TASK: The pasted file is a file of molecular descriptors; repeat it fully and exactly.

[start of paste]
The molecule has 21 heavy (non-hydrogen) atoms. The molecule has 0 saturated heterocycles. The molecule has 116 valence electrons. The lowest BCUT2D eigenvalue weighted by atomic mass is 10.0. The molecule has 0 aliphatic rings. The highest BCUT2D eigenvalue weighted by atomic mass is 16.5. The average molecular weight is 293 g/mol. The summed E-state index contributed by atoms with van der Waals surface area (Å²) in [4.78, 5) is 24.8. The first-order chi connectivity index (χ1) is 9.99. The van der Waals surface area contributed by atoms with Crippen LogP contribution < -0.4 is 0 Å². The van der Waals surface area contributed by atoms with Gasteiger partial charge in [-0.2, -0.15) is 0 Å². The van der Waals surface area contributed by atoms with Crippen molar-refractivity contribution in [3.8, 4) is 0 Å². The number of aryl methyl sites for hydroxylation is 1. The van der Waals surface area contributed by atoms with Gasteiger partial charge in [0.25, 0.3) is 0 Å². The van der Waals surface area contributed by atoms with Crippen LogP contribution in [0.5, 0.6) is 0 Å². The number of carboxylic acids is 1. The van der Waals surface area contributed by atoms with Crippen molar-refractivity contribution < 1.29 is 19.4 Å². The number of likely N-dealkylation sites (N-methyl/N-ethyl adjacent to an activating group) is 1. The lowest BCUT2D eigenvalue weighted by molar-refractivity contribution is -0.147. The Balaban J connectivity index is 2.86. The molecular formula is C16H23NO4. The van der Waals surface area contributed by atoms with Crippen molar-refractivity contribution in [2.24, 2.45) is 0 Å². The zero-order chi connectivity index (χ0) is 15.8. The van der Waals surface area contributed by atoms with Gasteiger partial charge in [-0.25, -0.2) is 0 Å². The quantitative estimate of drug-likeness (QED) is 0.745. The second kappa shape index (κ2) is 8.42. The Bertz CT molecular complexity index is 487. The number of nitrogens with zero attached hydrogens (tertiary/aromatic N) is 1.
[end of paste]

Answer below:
The molecule has 21 heavy (non-hydrogen) atoms. The molecule has 0 saturated heterocycles. The molecule has 116 valence electrons. The lowest BCUT2D eigenvalue weighted by atomic mass is 10.0. The molecule has 0 aliphatic rings. The highest BCUT2D eigenvalue weighted by atomic mass is 16.5. The average molecular weight is 293 g/mol. The summed E-state index contributed by atoms with van der Waals surface area (Å²) in [4.78, 5) is 24.8. The first-order chi connectivity index (χ1) is 9.99. The van der Waals surface area contributed by atoms with Crippen LogP contribution < -0.4 is 0 Å². The van der Waals surface area contributed by atoms with Gasteiger partial charge in [-0.2, -0.15) is 0 Å². The van der Waals surface area contributed by atoms with Crippen molar-refractivity contribution in [3.8, 4) is 0 Å². The number of aryl methyl sites for hydroxylation is 1. The van der Waals surface area contributed by atoms with Gasteiger partial charge in [0.25, 0.3) is 0 Å². The van der Waals surface area contributed by atoms with Crippen LogP contribution in [0.5, 0.6) is 0 Å². The number of carboxylic acids is 1. The van der Waals surface area contributed by atoms with Crippen molar-refractivity contribution < 1.29 is 19.4 Å². The number of likely N-dealkylation sites (N-methyl/N-ethyl adjacent to an activating group) is 1. The lowest BCUT2D eigenvalue weighted by molar-refractivity contribution is -0.147. The Balaban J connectivity index is 2.86. The molecular formula is C16H23NO4. The van der Waals surface area contributed by atoms with Crippen molar-refractivity contribution in [2.24, 2.45) is 0 Å². The zero-order chi connectivity index (χ0) is 15.8. The van der Waals surface area contributed by atoms with Gasteiger partial charge in [-0.25, -0.2) is 0 Å². The quantitative estimate of drug-likeness (QED) is 0.745. The second kappa shape index (κ2) is 8.42. The Bertz CT molecular complexity index is 487. The number of nitrogens with zero attached hydrogens (tertiary/aromatic N) is 1.